I pride myself on being a fairly self-sufficient individual. I support myself. I can cook, bake, and decorate a nice home. I’ve made sure to also learn those less feminine skills that gender roles designate are more of a masculine duty, like changing the oil in my car, fixing a flat tire, or jumping the car battery.
I’ve never wanted to be a burden on anyone. And as a single woman, I find it wise and prudent to be able to do most things myself and not need to call for help for every little thing. And if I can’t do it myself (I admit, I have a few limitations) I make sure there is enough money to hire someone who can. I admit it, I hate to ask for help.
But even the best laid plans of a determined, fiercely independent woman sometimes things go awry. And from these SNAFUs we often learn our greatest lessons.
When It All Goes Wrong
So there I was, ready to hit the road with friends for a ski trip. Now, let me explain what this entails for all of you western U.S. types. Ski resorts in this part of the world can often be found in remote locations, and not just twenty minutes up the nearest canyon. In our case, it was a good three hours away, in a far off state park in a different state, and to say it was in “the sticks” wouldn’t be wrong.
We hit the road at six in the morning, most of us operating on less than five hours of sleep. We stopped on our way out of town to pick up one more friend out in the suburbs. We passed by a gas station that always brings up mixed emotions for me. It was the worst day of my life the last time I was at that gas station, and just the sight of it makes me choke up. It was a place where a few years ago I realized my life had officially hit rock bottom. I’ll forgo the details of what rock bottom looks like. But I’ll say this much- rock bottom is an awful and horrible place.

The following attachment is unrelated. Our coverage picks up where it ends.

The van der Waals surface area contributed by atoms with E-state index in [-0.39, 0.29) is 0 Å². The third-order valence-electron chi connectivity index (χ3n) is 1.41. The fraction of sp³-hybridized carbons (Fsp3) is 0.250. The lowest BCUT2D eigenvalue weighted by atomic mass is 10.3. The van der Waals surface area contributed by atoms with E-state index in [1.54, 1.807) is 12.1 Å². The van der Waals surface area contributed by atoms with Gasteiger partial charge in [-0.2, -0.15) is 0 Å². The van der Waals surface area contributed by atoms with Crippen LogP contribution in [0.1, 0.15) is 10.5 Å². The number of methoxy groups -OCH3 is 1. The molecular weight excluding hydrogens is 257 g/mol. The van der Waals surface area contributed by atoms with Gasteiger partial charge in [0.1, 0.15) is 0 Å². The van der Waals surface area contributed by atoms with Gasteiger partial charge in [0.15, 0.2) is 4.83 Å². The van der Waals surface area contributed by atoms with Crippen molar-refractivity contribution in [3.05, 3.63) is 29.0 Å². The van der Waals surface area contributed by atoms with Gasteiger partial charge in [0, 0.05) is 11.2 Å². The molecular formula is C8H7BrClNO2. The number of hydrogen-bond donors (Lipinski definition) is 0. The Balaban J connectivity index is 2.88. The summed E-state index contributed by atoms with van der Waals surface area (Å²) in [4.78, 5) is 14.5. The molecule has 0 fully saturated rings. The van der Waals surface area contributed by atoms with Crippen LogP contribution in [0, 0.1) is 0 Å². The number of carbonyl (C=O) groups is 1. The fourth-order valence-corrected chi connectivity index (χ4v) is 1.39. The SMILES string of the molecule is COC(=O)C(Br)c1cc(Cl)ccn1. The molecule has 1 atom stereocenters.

Worst Day Ever
But that gas station was also the place where two important events happened in my life. The first was that I learned how to accept and appreciate the true kindness and charity of strangers who correctly suspected I had hit rock bottom and helped me. The second was I learned how to ask a friend for help, and accept his generous assistance. Allowing my friend to see me in such an awful situation taught me a new level of humility and honesty. But his willingness to help me before even knew what the problem was, taught me what a good man can be. So when my skiing buddies and I passed by that poignant little gas station, my heart filled with gratitude and memories yet again.
Little did I know what the day ahead held for us, or else I would have considered staying behind at that gas station.
We passed the gas station and drove on. It was less than an hour later that I looked in the rear view of the 1997 Suburban I was driving and saw clouds of white steam pouring out the back. I should add here that I normally don’t drive this jalopy. It’s on loan to me while my much younger car gets an expensive transmission and clutch repaired. I’m incredibly grateful for the loaner jalopy, even though the rest of this story may make you wonder why.
Other cars quickly started to flag me down as the small cloud of steam turned into a massive cloud of steam. I exited the highway, with the other car of friends, following right behind. Of course, I managed to pull off on the one exit on that highway that doesn’t have a gas station, let alone any sort of business or dwelling, anywhere in sight.
Admittedly, I had no idea how to handle the situation. Steam pouring from the front and back of the car at the same time was not something I’ve experienced before. I was lost. And I felt horrible because it was obvious I was about to ruin the day for my friends.
Never Trust a Jalopy, Always Trust Men in Carhartts
Our skiing and snowboarding posse included four men and seven women. One guy quickly jumped to it, popped the hood, and took a guess at the problem. Before we even had time to all agree on the culprit, a pick-up truck pulled up beside us.